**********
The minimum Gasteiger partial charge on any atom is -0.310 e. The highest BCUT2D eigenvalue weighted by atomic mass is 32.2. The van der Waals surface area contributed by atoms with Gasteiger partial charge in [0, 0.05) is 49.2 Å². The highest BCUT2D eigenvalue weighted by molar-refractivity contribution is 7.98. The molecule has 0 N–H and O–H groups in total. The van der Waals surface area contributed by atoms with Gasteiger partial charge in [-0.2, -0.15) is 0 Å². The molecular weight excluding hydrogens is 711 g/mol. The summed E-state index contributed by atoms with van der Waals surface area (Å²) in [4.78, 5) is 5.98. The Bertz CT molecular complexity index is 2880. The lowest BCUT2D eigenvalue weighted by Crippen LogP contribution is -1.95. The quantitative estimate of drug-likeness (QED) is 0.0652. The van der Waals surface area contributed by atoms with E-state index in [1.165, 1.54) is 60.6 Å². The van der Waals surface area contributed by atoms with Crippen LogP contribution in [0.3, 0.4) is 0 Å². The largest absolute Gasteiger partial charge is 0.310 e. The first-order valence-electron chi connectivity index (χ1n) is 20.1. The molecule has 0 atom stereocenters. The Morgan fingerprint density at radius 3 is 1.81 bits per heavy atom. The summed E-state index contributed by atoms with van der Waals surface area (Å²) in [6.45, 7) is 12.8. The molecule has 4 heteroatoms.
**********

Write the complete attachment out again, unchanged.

The minimum Gasteiger partial charge on any atom is -0.310 e. The highest BCUT2D eigenvalue weighted by atomic mass is 32.2. The van der Waals surface area contributed by atoms with Gasteiger partial charge in [0, 0.05) is 49.2 Å². The highest BCUT2D eigenvalue weighted by molar-refractivity contribution is 7.98. The molecule has 0 N–H and O–H groups in total. The van der Waals surface area contributed by atoms with Gasteiger partial charge in [-0.2, -0.15) is 0 Å². The molecular weight excluding hydrogens is 711 g/mol. The summed E-state index contributed by atoms with van der Waals surface area (Å²) in [4.78, 5) is 5.98. The Bertz CT molecular complexity index is 2880. The lowest BCUT2D eigenvalue weighted by Crippen LogP contribution is -1.95. The quantitative estimate of drug-likeness (QED) is 0.0652. The van der Waals surface area contributed by atoms with E-state index in [1.165, 1.54) is 60.6 Å². The van der Waals surface area contributed by atoms with Crippen LogP contribution in [0.3, 0.4) is 0 Å². The largest absolute Gasteiger partial charge is 0.310 e. The first-order valence-electron chi connectivity index (χ1n) is 20.1. The molecule has 0 atom stereocenters. The Morgan fingerprint density at radius 3 is 1.81 bits per heavy atom. The summed E-state index contributed by atoms with van der Waals surface area (Å²) in [6.45, 7) is 12.8. The molecule has 4 heteroatoms.